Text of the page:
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2.4 Base Excitation. Important class of vibration analysis Preventing excitations from passing from a vibrating base through its mount into a structure Vibration isolation Vibrations in your car Satellite operation Disk drives, etc. m. m. FBD of SDOF Base Excitation. System Sketch .

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## 2.4 Base Excitation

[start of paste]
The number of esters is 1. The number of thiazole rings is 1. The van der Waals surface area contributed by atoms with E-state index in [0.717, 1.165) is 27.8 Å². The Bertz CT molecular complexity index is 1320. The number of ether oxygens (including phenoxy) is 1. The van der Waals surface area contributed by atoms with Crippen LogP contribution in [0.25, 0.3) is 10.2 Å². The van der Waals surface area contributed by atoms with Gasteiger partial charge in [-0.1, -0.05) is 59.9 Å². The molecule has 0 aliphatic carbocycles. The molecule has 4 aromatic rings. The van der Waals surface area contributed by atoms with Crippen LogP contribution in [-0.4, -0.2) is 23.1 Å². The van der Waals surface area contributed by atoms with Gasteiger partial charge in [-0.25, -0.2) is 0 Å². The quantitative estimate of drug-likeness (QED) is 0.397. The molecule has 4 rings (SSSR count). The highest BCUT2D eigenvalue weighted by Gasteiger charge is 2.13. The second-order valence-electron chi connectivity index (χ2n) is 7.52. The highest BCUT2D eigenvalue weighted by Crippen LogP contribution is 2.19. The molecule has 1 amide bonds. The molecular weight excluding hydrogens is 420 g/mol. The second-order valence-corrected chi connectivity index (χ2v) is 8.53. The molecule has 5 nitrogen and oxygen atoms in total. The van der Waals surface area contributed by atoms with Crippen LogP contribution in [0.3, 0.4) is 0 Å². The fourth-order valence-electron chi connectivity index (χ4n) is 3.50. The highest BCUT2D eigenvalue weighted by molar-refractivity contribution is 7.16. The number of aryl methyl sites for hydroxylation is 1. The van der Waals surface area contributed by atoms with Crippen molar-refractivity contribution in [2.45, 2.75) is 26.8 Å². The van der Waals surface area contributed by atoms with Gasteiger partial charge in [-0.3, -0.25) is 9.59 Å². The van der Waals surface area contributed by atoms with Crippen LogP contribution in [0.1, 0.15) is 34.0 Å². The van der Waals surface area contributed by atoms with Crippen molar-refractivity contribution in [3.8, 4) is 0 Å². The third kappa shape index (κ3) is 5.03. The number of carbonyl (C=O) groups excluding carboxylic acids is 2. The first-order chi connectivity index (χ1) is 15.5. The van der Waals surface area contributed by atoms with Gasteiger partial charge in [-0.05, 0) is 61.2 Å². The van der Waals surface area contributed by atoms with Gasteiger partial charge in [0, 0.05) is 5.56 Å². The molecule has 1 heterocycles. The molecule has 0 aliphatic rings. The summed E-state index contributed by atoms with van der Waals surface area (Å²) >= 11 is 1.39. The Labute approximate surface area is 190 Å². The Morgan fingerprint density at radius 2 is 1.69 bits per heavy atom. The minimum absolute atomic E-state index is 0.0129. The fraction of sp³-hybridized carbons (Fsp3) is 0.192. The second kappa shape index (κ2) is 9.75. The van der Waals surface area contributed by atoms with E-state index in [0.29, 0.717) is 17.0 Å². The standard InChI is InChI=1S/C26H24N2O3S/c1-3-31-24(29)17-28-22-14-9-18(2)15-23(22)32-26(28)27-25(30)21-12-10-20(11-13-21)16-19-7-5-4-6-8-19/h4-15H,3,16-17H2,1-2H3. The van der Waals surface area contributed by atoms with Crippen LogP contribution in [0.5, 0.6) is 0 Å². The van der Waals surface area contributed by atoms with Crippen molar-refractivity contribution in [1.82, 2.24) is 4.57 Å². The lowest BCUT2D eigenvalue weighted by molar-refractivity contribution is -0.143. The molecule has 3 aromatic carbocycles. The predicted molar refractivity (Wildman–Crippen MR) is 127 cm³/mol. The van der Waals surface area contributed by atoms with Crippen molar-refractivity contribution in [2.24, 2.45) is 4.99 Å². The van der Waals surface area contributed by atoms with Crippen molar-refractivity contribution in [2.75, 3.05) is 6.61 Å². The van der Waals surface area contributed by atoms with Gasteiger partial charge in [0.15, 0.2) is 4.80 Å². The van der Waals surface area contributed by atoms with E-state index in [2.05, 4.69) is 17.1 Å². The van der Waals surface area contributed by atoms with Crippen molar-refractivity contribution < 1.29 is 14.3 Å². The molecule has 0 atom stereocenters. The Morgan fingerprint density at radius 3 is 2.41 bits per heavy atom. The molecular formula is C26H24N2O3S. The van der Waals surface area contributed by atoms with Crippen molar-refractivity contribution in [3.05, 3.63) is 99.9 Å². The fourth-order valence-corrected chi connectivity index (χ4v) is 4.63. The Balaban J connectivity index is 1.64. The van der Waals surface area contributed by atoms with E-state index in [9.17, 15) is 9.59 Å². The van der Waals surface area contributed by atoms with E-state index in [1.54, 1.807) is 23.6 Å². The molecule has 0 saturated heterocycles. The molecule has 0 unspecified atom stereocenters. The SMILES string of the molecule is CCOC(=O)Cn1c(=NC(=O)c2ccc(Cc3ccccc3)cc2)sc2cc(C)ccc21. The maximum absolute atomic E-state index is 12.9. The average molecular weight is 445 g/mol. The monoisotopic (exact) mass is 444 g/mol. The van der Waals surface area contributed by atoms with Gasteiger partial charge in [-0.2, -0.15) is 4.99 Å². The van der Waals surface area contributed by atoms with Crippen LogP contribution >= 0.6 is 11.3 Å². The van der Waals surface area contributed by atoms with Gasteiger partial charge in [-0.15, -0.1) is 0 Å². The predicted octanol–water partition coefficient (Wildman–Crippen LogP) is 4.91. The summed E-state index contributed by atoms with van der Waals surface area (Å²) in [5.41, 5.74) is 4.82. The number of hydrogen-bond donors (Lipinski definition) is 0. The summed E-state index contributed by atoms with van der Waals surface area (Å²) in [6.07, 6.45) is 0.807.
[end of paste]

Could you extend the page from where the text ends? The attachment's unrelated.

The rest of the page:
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**2.4 Base Excitation**• Important class of vibration analysis • Preventing excitations from passing from a vibrating base through its mount into a structure • Vibration isolation • Vibrations in your car • Satellite operation • Disk drives, etc. Mechanical Engineering at Virginia Tech**m**m FBD of SDOF Base Excitation System Sketch System FBD x(t) k c y(t) base Mechanical Engineering at Virginia Tech**SDOF Base Excitation (cont)**For a car, The steady-state solution is just the superposition of the two individual particular solutions (system is linear). Mechanical Engineering at Virginia Tech**Particular Solution (sine term)**With a sine for the forcing function, Use rectangular form to make it easier to add the cos term Mechanical Engineering at Virginia Tech**Particular Solution (cos term)**With a cosine for the forcing function, we showed Mechanical Engineering at Virginia Tech**Magnitude X/Y**Now add the sin and cos terms to get the magnitude of the full particular solution Mechanical Engineering at Virginia Tech**40**z =0.01 z =0.1 30 z =0.3 z =0.7 20 X/Y (dB) 10 0 -10 -20 0 0.5 1 1.5 2 2.5 3 Frequency ratio r The relative magnitude plot of X/Y versus frequency ratio: Called the Displacement Transmissibility Figure 2.13 Mechanical Engineering at Virginia Tech**From the plot of relative Displacement Transmissibility**observe that: • X/Y is called Displacement Transmissibility Ratio • Potentially severe amplification at resonance • Attenuation for r > sqrt(2) Isolation Zone • If r< sqrt(2) transmissibility decreases with damping ratio Amplification Zone • If r >> 1 then transmissibility increases with damping ratio Xp~2Yz/r Mechanical Engineering at Virginia Tech**m**Next examine the Force Transmitted to the mass as a function of the frequency ratio From FBD x(t) FT k c y(t) base Mechanical Engineering at Virginia Tech**40**z =0.01 z =0.1 30 z =0.3 z =0.7 20 F/kY (dB) 10 0 -10 -20 0 0.5 1 1.5 2 2.5 3 Frequency ratio r Plot of Force Transmissibility (in dB) versus frequency ratio Figure 2.14 Mechanical Engineering at Virginia Tech**Figure 2.15 Comparison between force and displacement**transmissibility Force Transmissibility Displacement Transmissibility Mechanical Engineering at Virginia Tech**Example 2.4.1: Effect of speed on the amplitude of car**vibration Mechanical Engineering at Virginia Tech**Model the road as a sinusoidal input to base motion of the**car model Approximation of road surface: From the data give, determine the frequency and damping ratio of the car suspension: Mechanical Engineering at Virginia Tech**From the input frequency, input amplitude, natural frequency**and damping ratio use equation (2.70) to compute the amplitude of the response: What happens as the car goes faster? See Table 2.1. Mechanical Engineering at Virginia Tech**Example 2.4.2: Compute the force transmitted to a machine**through base motion at resonance From (2.77) at r =1: From given m, c, and k: From measured excitation Y = 0.001 m: Mechanical Engineering at Virginia Tech**2.5 Rotating Unbalance**• Gyros • Cryo-coolers • Tires • Washing machines m0 e Machine of total mass m i.e. m0 included in m t e = eccentricitymo = mass unbalancew = rotation frequency k c Mechanical Engineering at Virginia Tech**Rx**m0 w e q Ry Rotating Unbalance (cont) What force is imparted on the structure? Note it rotates with x component: From sophomore dynamics, Mechanical Engineering at Virginia Tech**Rotating Unbalance (cont)**The problem is now just like any other SDOF system with a harmonic excitation m0ew2sin(wt) x(t) m k Note the influences on the forcing function (we are assuming that the mass m is held in place in the y direction as indicated in Figure 2.18) c Mechanical Engineering at Virginia Tech**Rotating Unbalance (cont)**• Just another SDOF oscillator with a harmonic forcing function • Expressed in terms of frequency ratio r Mechanical Engineering at Virginia Tech**Figure 2.20: Displacement magnitude vs frequency caused by**rotating unbalance Mechanical Engineering at Virginia Tech**Example 2.5.1:Given the deflection at resonance (0.1m), **= 0.05 and a 10% out of balance, compute e and the amount of added mass needed to reduce the maximum amplitude to 0.01 m. At resonance r = 1 and Now to compute the added mass, again at resonance; Use this to find m so that X is 0.01: Here m0 is 10%m or 0.1m Mechanical Engineering at Virginia Tech**Example 2.5.2 Helicopter rotor unbalance**Given Fig 2.21 Fig 2.22 Compute the deflection at 1500 rpm and find the rotor speed at which the deflection is maximum Mechanical Engineering at Virginia Tech**Example 2.5.2 Solution**The rotating mass is 20 + 0.5 or 20.5. The stiffness is provided by the Tail section and the corresponding mass is that determined in Example 1.4.4. So the system natural frequency is The frequency of rotation is Mechanical Engineering at Virginia Tech**Now compute the deflection at r = 3.16 and =0.01 using**eq (2.84) At around r = 1, the max deflection occurs: At r = 1: Mechanical Engineering at Virginia Tech**2.6 Measurement Devices**• A basic transducer used in vibration measurement is the accelerometer. • This device can be modeled using the base equations developed in the previous section Here, y(t) is the measured response of the structure Mechanical Engineering at Virginia Tech**Base motion applied to measurement devices**Accelerometer These equations should be familiar from base motion. Here they describe measurement! Strain Gauge Mechanical Engineering at Virginia Tech**Magnitude and sensitivity plots for accelerometers.**Effect of damping on proportionality constant Fig 2.27 Fig 2.26 Magnitude plot showing Regions of measurement In the accel region, output voltage is nearly proportional to displacement Mechanical Engineering at Virginia Tech**2.7 Other forms of damping**These various other forms of damping are all nonlinear. They can be compared to linear damping by the method of “equivalent viscous damping” discussed next. A numerical treatment of the exact response is given in section 2.9. Mechanical Engineering at Virginia Tech**The method of equivalent viscous damping:consists of**comparing the energy dissipated during one cycle of forced response Assume a stead state resulting from a harmonic input and compute the energy dissipated per one cycle The energy per cycle for a viscously damped system is (2.101) Mechanical Engineering at Virginia Tech**Next compute the energy dissipated per cycle for Coulomb**damping: Here we let u = t and du =dt and split up the integral according to the sign changes in velocity. Next compare this energy to that of a viscous system: (2.105) This yields a linear viscous system dissipating the same amount of energy per cycle. Mechanical Engineering at Virginia Tech**Using the equivalent viscous damping calculations, each of**the systems in Table 2.2 can be approximated by a linear viscous system In particular, ceq can be used to derive amplitude expressions. However, as indicated in Section 2.8 and 2.9 the response can be simulated numerically to provide more accurate magnitude and response information. Mechanical Engineering at Virginia Tech**Hysteresis: an important concept characterizing damping**• A plot of displacement versus spring/damping force for viscous damping yields a loop • At the bottom is a stress strain plot for a system with material damping of the hysteretic type • The enclosed area is equal to the energy lost per cycle Mechanical Engineering at Virginia Tech**The measured area yields the energy dissipated. For some**materials, called hysteretic this is Here the constant , a measured quantity is called the hysteretic damping constant, k is the stiffness and X is the amplitude. Comparing this to the viscous energy yields: Mechanical Engineering at Virginia Tech**Hysteresis gives rise to the concept of complex stiffness**Substitution of the equivalent damping coefficient and using the complex exponential to describe a harmonic input yields: Mechanical Engineering at Virginia Tech**2.8 Numerical Simulation and Design**• Four things we can do computationally to help solve, understand and design vibration problems subject to harmonic excitation • Symbolic manipulation • Plotting of the time response • Solution and plotting of the time response • Plotting magnitude and phase Mechanical Engineering at Virginia Tech**Symbolic Manipulation**Let and What is This can be solved using Matlab, Mathcad or Mathematica Mechanical Engineering at Virginia Tech**Symbolic Manipulation**Solve equations (2.34) using Mathcad symbolics : Enter this Choose evaluate under symbolics to get this Mechanical Engineering at Virginia Tech**In MATLAB Command Window**>> syms z wn w f0 >> A=[wn^2-w^2 2*z*wn*w;-2*z*wn*w wn^2-w^2]; >> x=[f0 ;0]; >> An=inv(A)*x An = [ (wn^2-w^2)/(wn^4-2*wn^2*w^2+w^4+4*z^2*wn^2*w^2)*f0] [ 2*z*wn*w/(wn^4-2*wn^2*w^2+w^4+4*z^2*wn^2*w^2)*f0] >> pretty(An) [ 2 2 ] [ (wn - w ) f0 ] [ --------------------------------- ] [ 4 2 2 4 2 2 2 ] [ wn - 2 wn w + w + 4 z wn w ] [ ] [ z wn w f0 ] [2 ---------------------------------] [ 4 2 2 4 2 2 2] [ wn - 2 wn w + w + 4 z wn w ] Mechanical Engineering at Virginia Tech**40**z =0.01 Design value 30 z =0.05 z =0.1 20 z =0.2 z =0.5 X/Y (dB) 10 0 -10 -20 0 0.5 1 1.5 2 2.5 3 Frequency ratio r Magnitude plots: Base Excitation %m-file to plot base excitation to mass vibration r=linspace(0,3,500); ze=[0.01;0.05;0.1;0.20;0.50]; X=sqrt( ((2*ze*r).^2+1) ./ ( (ones(size(ze))*(1-r.*r).^2) + (2*ze*r).^2) ); figure(1) plot(r,20*log10(X)) The values of z can then be chosen directly off of the plot. For Example: If the T.R. needs to be less than 2 (or 6dB) and r is close to 1 then z must be more than 0.2 (probably about 0.3). Mechanical Engineering at Virginia Tech**40**z =0.01 30 z =0.05 z =0.1 20 z =0.2 z =0.5 FT /kY (dB) 10 0 -10 -20 0 0.5 1 1.5 2 2.5 3 Frequency ratio r Force Magnitude plots: Base Excitation %m-file to plot base excitation to mass vibration r=linspace(0,3,500); ze=[0.01;0.05;0.1;0.20;0.50]; X=sqrt( ((2*ze*r).^2+1) ./ ( (ones(size(ze))*(1-r.*r).^2) + (2*ze*r).^2) ); F=X.*(ones(length(ze),1)*r).^2; figure(1) plot(r,20*log10(F)) Mechanical Engineering at Virginia Tech**Numerical Simulation**We can put the forced case: Into a state space form Mechanical Engineering at Virginia Tech**Numerical Integration**Zero initial conditions Using the ODE45 function >>TSPAN=[0 10]; >>Y0=[0;0]; >>[t,y] =ode45('num_for',TSPAN,Y0); >>plot(t,y(:,1)) 5 4 3 2 Including forcing 1 function Xdot=num_for(t,X) m=100;k=1000;c=25; ze=c/(2*sqrt(k*m)); wn=sqrt(k/m); w=2.5;F=1000;f=F/m; f=[0 ;f*cos(w*t)]; A=[0 1;-wn*wn -2*ze*wn]; Xdot=A*X+f; 0 Displacement (m) -1 -2 -3 -4 -5 0 2 4 6 8 10 Time (sec) Mechanical Engineering at Virginia Tech**Example 2.8.2: Design damping for an electronics model**• 100 kg mass, subject to 150cos(5t) N • Stiffness k=500 N/m, c = 10kg/s • Usually x0=0.01 m, v0 = 0.5 m/s • Find a new c such that the max transient value is 0.2 m. Mechanical Engineering at Virginia Tech**Response of the board is;**transient exceeds design specification value 0.4 0.2 0 Displacement (m) -0.2 -0.4 0 10 20 30 40 Time (sec) Mechanical Engineering at Virginia Tech**To run this use the following file:**function Xdot=num_for(t,X) m=100;k=500;c=10; ze=c/(2*sqrt(k*m)); wn=sqrt(k/m); w=5;F=150;f=F/m; f=[0 ;f*cos(w*t)]; A=[0 1;-wn*wn -2*ze*wn]; Xdot=A*X+f; Create function to model forcing >>TSPAN=[0 40]; >> Y0=[0.01;0.5]; >>[t,y] = ode45('num_for',TSPAN,Y0); >> plot(t,y(:,1)) >> xlabel('Time (sec)') >> ylabel('Displacement (m)') >> grid Matlab command window Rerun this code, increasing c each time until a response that satisfies the design limits results. Mechanical Engineering at Virginia Tech**Solution: code it, plot it and change c until the desired**response bound is obtained. 0.3 Meets amplitude limit when c=195kg/s 0.2 0.1 Displacement (m) 0 -0.1 0 10 20 30 40 Time (sec) Mechanical Engineering at Virginia Tech**2.9 Nonlinear Response Properties**• More than one equilibrium • Steady state depends on initial conditions • Period depends on I.C. and amplitude • Sub and super harmonic resonance • No superposition • Harmonic input resulting in nonperiodic motion • Jumps appear in response amplitude Mechanical Engineering at Virginia Tech**Computing the forced response of a non-linear system**A non-linear system has a equation of motion given by: Put this expression into state-space form: In vector form: Mechanical Engineering at Virginia Tech**Numerical form**Vector of nonlinear dynamics Input force vector Euler equation is Mechanical Engineering at Virginia Tech**Cubic nonlinear spring (2.9.1)**2 1 0 Displacement (m) -1 Non-linearity included Linear system -2 0 2 4 6 8 10 Time (sec) Superharmonic resonance Mechanical Engineering at Virginia Tech